Consumer Alert: Rochester, Listen up. Cold weather can damage your phone. Here’s how to protect it.

Think about this for a moment. What’s the most expensive thing you carry with you all the time? If you said your smart phone, you’re like most of us. And the frigid weather News10 NBC Meteorologist Stacey Pensgen is forecasting could seriously damage your phone.

And the mistake we too often make is slipping our phone into our coat pocket. This is the coldest place you can store .Instead, experts say you should put your phone in an inner pocket next to your body to keep it warm.

The cold affects everything from your battery to your screen. Your phone is designed to work optimally in a specific temperature range, 32-to 95 degrees Fahrenheit. Most phones are designed to shut off when it gets too hot. But cold temperatures can be just as damaging by literally freezing your LCD screen, making it glitch or appear blurry. Your touchscreen sensors can also stop working. AT&T phone expert, Jason Komenski says severe cold affects your phone’s battery.

“Your battery is going to drain real quick,” Komenski said. “That screen, it’s glass. I’m going to get real brittle. Remember, we might be from Rochester. We’re born and raised here so we’re kind of prepared to conquer these elements. Your cell phone? Not so much.”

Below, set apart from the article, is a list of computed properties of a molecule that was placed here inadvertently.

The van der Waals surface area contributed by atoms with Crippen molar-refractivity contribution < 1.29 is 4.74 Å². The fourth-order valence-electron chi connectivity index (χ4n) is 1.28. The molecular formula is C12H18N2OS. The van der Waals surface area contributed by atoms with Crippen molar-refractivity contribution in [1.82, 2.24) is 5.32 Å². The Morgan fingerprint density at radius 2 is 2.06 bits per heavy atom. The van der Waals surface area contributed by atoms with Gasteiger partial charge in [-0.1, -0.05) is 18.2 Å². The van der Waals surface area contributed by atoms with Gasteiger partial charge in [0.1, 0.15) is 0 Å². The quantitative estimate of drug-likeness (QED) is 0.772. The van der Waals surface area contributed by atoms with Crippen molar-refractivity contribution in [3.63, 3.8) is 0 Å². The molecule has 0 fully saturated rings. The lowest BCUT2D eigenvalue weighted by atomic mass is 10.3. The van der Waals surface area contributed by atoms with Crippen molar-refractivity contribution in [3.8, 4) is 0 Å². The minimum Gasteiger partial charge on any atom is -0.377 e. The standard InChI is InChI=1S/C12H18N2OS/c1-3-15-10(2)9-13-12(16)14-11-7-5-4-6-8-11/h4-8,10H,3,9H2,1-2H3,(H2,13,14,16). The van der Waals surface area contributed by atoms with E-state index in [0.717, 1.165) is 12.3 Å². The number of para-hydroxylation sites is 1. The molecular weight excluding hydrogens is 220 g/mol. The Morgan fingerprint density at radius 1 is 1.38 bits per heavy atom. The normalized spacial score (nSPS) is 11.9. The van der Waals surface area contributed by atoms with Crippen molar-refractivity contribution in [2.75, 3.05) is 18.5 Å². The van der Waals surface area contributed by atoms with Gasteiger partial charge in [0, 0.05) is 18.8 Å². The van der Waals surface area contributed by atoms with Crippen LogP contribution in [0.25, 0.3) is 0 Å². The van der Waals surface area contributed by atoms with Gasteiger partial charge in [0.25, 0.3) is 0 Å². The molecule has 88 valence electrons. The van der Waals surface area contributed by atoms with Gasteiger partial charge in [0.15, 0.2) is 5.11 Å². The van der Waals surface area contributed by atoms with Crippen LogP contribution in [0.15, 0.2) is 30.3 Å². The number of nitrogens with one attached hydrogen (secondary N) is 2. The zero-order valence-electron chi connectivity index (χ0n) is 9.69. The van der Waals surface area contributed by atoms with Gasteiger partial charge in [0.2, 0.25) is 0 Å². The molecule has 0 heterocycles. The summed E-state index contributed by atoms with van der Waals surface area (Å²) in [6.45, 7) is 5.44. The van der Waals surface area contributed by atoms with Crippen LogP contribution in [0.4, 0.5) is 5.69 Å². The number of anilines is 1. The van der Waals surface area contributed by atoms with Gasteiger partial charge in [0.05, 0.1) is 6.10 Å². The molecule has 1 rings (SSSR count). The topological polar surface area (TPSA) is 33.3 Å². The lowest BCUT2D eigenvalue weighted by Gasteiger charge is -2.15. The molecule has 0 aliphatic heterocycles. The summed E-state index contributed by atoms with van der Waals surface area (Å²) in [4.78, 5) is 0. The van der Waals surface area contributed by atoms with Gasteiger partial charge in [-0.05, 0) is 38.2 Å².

That’s because your phone is powered by a lithium-ion battery which is constantly carrying out chemical reactions to generate energy. And remember the rule you learned in high school chemistry class: When the temperature goes down, usually the rate of chemical reactions slows or stops. So if it’s really cold, your battery can’t generate enough energy to power your phone, so it will drain your battery or just shut off.

“Turn on battery saver mode,” Komenski said. “I keep battery saver mode on all the time. It is a great way to maintain the full life of your battery, and again with this cold weather draining the battery, that low battery saving mode will really optimize the performance of your battery.”

So here’s Deanna’s Do List for cell phone use in cold weather:

· Put your phone in low power mode while you’re outside.

You also need to make sure your phone is fully charged before you go.

Close any apps you’re not using to save your battery.

Carry your phone in an interior jacket pocket next to your body

Make sure your phone is in a hardy insulated case like Otterbox

Consider an additional thermal pocket case to keep your phone warm.

Time Magazine recommends the brands Burton’s case, Salt case and Climate case. That’s what I have. It was 25 bucks and machine washable. Also important to note, when you come in from the cold, you need to wait 30 minutes before you charge your phone. Attempting to charge a cold battery can permanently damage your phone.

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